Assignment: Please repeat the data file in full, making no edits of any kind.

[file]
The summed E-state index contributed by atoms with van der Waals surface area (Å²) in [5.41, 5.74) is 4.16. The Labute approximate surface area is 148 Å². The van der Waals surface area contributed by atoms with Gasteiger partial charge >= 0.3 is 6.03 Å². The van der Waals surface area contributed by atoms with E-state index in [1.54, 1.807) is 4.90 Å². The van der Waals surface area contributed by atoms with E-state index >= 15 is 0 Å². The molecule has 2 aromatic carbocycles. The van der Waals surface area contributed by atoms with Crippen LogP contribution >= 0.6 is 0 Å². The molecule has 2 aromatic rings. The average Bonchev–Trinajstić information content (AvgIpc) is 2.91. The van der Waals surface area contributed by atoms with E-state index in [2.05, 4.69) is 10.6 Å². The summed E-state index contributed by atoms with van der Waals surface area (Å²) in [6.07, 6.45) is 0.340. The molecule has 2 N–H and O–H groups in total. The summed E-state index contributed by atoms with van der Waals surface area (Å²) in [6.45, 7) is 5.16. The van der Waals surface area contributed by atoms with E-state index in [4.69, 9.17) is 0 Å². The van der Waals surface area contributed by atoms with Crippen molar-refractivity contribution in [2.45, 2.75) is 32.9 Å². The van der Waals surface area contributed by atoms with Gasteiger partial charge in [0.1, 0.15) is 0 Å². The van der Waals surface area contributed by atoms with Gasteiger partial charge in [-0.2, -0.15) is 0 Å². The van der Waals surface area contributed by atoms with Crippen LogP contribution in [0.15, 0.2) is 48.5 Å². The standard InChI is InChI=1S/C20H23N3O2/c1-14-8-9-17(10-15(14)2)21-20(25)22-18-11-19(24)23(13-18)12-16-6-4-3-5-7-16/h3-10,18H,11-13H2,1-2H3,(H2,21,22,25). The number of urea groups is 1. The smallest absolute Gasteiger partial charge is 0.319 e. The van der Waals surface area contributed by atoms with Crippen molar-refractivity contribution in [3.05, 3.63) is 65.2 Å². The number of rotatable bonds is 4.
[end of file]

The summed E-state index contributed by atoms with van der Waals surface area (Å²) in [5.41, 5.74) is 4.16. The Labute approximate surface area is 148 Å². The van der Waals surface area contributed by atoms with Gasteiger partial charge >= 0.3 is 6.03 Å². The van der Waals surface area contributed by atoms with E-state index in [1.54, 1.807) is 4.90 Å². The van der Waals surface area contributed by atoms with E-state index >= 15 is 0 Å². The molecule has 2 aromatic carbocycles. The van der Waals surface area contributed by atoms with Crippen LogP contribution >= 0.6 is 0 Å². The molecule has 2 aromatic rings. The average Bonchev–Trinajstić information content (AvgIpc) is 2.91. The van der Waals surface area contributed by atoms with E-state index in [2.05, 4.69) is 10.6 Å². The summed E-state index contributed by atoms with van der Waals surface area (Å²) in [6.07, 6.45) is 0.340. The molecule has 2 N–H and O–H groups in total. The summed E-state index contributed by atoms with van der Waals surface area (Å²) in [6.45, 7) is 5.16. The van der Waals surface area contributed by atoms with E-state index in [4.69, 9.17) is 0 Å². The van der Waals surface area contributed by atoms with Crippen molar-refractivity contribution in [2.45, 2.75) is 32.9 Å². The van der Waals surface area contributed by atoms with Gasteiger partial charge in [0.1, 0.15) is 0 Å². The van der Waals surface area contributed by atoms with Gasteiger partial charge in [-0.2, -0.15) is 0 Å². The van der Waals surface area contributed by atoms with Crippen LogP contribution in [0.15, 0.2) is 48.5 Å². The standard InChI is InChI=1S/C20H23N3O2/c1-14-8-9-17(10-15(14)2)21-20(25)22-18-11-19(24)23(13-18)12-16-6-4-3-5-7-16/h3-10,18H,11-13H2,1-2H3,(H2,21,22,25). The number of urea groups is 1. The smallest absolute Gasteiger partial charge is 0.319 e. The van der Waals surface area contributed by atoms with Crippen molar-refractivity contribution in [3.05, 3.63) is 65.2 Å². The number of rotatable bonds is 4.